Composers Forum is a daily web log that allows invited contemporary composers to share their thoughts and ideas on any topic that interests them--from the ethereal, like how new music gets created, music history, theory, performance, other composers, alive or dead, to the mundane, like getting works played and recorded and the joys of teaching. If you're a professional composer and would like to participate, send us an e-mail.


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Thursday, February 24, 2005
Music and the Market

Just so we're clear, I don't think all academics are bad, nor do I think all pop stars are good.

But music is, more often than not, written for a market, either cultural or commercial. (These are not mutually exclusive, by the way). And this generates a great deal of questionable art, both on the university stage as well as on pop radio. Thatís okay too. Though we are not always successful, perhaps the nobility is in the attempt.

Composers in the academy usually write for each other. This provides entry into their particular market segment, and we all hope to find acceptance there. Fast travel and communications, as well as the leveling effects of the market, have resulted in some composers in California that sound just like some composers in New York. Occasionally, the original voice pops up, but it's unpredictable just when, how, and where this occurs. If we hear about a trend or a composer, it's often because, beyond the musical craft itself, marketing forces align to make something happen.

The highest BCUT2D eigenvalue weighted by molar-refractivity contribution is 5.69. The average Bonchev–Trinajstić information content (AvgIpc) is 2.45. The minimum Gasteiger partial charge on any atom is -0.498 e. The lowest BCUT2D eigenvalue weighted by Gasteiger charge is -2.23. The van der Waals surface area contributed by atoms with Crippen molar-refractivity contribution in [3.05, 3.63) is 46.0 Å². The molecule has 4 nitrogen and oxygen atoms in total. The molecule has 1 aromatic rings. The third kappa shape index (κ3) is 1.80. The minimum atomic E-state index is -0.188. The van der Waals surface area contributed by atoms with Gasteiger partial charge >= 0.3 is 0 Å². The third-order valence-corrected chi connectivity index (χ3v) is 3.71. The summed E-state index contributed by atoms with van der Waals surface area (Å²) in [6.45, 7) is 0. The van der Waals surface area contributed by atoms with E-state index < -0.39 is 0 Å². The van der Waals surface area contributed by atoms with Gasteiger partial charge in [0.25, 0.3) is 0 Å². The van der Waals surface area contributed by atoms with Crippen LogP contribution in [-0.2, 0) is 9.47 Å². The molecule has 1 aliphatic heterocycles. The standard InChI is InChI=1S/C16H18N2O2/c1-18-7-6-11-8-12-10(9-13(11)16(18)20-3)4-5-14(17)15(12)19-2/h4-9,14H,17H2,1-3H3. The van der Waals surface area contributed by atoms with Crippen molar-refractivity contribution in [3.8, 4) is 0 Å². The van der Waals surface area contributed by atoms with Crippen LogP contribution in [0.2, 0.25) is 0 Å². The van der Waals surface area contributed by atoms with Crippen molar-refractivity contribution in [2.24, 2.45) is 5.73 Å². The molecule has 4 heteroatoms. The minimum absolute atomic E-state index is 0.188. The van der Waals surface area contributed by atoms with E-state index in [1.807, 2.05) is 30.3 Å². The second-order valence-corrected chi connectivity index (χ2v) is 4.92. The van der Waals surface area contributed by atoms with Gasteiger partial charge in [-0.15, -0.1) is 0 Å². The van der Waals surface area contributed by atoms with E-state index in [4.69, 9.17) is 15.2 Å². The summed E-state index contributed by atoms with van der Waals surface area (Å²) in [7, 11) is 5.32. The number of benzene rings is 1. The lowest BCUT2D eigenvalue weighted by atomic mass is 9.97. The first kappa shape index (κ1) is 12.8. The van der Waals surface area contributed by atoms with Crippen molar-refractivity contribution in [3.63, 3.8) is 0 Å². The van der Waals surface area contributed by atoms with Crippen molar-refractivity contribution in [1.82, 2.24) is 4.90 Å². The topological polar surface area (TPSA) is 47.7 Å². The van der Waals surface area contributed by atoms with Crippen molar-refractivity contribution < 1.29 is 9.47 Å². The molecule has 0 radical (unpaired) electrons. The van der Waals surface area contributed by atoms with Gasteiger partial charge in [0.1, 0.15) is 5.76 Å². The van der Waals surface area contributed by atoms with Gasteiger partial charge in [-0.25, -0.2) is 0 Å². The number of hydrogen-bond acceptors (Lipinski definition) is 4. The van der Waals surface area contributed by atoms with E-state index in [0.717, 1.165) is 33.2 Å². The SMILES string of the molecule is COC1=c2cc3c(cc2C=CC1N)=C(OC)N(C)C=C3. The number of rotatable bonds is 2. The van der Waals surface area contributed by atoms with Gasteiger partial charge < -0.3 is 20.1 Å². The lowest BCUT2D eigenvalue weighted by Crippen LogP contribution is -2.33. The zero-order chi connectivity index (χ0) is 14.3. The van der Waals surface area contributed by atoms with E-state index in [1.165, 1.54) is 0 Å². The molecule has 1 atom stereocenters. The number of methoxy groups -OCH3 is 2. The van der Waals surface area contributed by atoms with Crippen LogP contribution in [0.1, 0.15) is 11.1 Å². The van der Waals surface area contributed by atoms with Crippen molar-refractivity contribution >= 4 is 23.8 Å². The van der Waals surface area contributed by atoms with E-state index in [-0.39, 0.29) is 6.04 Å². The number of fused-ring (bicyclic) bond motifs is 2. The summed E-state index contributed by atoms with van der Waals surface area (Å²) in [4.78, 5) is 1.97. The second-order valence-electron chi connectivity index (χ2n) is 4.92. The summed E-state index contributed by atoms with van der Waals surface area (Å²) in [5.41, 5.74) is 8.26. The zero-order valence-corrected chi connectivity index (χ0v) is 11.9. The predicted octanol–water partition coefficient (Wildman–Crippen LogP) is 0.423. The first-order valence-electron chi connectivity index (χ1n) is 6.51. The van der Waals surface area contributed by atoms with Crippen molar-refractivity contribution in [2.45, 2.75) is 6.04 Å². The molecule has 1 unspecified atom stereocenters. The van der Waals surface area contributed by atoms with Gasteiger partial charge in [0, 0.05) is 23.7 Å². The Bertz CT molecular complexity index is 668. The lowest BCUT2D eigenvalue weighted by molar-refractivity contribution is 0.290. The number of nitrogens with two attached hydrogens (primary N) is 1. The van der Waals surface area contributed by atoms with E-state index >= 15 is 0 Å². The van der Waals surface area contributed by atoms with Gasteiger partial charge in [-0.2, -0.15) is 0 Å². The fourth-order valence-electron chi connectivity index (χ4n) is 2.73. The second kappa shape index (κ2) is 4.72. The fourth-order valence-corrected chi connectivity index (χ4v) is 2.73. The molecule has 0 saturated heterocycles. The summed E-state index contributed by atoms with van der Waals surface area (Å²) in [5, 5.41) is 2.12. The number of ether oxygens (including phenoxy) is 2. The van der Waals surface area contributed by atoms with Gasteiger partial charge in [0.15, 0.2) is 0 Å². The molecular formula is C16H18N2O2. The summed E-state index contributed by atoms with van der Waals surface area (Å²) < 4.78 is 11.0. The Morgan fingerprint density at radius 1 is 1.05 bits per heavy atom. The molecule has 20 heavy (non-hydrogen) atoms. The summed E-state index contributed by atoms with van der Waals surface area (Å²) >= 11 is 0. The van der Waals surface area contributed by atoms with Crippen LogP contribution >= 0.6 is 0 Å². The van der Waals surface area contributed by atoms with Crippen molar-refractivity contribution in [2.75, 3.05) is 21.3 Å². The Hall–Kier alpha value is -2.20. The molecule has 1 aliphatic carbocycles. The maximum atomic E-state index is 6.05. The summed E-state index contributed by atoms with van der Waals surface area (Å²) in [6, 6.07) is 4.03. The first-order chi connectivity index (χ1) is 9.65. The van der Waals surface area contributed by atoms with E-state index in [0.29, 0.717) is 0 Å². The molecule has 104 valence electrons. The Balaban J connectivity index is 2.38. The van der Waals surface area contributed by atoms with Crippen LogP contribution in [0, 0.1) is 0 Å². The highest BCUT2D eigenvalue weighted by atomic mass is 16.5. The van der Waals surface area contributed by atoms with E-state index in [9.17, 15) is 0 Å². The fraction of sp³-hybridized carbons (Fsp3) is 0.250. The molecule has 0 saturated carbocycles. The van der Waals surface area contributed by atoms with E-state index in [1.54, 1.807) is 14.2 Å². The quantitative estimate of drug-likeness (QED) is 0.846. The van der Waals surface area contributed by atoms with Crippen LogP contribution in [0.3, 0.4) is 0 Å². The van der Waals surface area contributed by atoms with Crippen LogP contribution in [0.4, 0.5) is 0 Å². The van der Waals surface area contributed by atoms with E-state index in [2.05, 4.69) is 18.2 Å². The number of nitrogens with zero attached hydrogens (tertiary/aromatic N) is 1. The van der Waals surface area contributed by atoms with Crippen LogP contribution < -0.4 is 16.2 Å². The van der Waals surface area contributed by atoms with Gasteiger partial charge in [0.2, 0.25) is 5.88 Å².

Britney Spears, for example, is an entertainer, and a marketing construct of remarkable proportions. (I mean commercially, not physically....) Her appeal is carefully researched, segmented, and targeted with as much craft and knowledge as can be brought to bear--though the discipline is different, and less musically than economically driven. What she sings, what she wears, how she walks, are carefully crafted, and reactions and sales are carefully charted in search of (please pardon the expression) a great bottom line.

And though Britney may lack the depth of Igor, in terms of her popular market and commercial power, she's wildly successful in terms of how our society rewards its most prized citizens: $$$.

It's dangerous to make judgments about what people actually think, but I doubt Ms. Spears thinks deeply about her art--her marketers to do that. I wonder if art music composers consider "depth and meaning" too. The American trend seems to be a quest for new sounds, new methods, and a show of facility in developing and exploring musical material that might result in big prizes--and that's all wonderful. We need these explorations and acknowledgements. But to paraphrase Corigliano, if composers speak in secret languages and join secret clubs, then we shouldn't be surprised if no one understands or cares if we exist.

For many "outsider" artists, their target is only themselves, so they are less invested in what an outside market can do for them. This may result in some of the most interesting work, if we ever actually hear of it. But if it has merit or at least interest, such work might then be co-opted by the mainstream. Minimalism, atonality, impressionism all started on the edges as a reaction to something.

Okay, gotta go finish a commission and write a grant, or I don't get paid.
I'll try to infuse them with some meaning along the way.

Meaning is hot right now.

 



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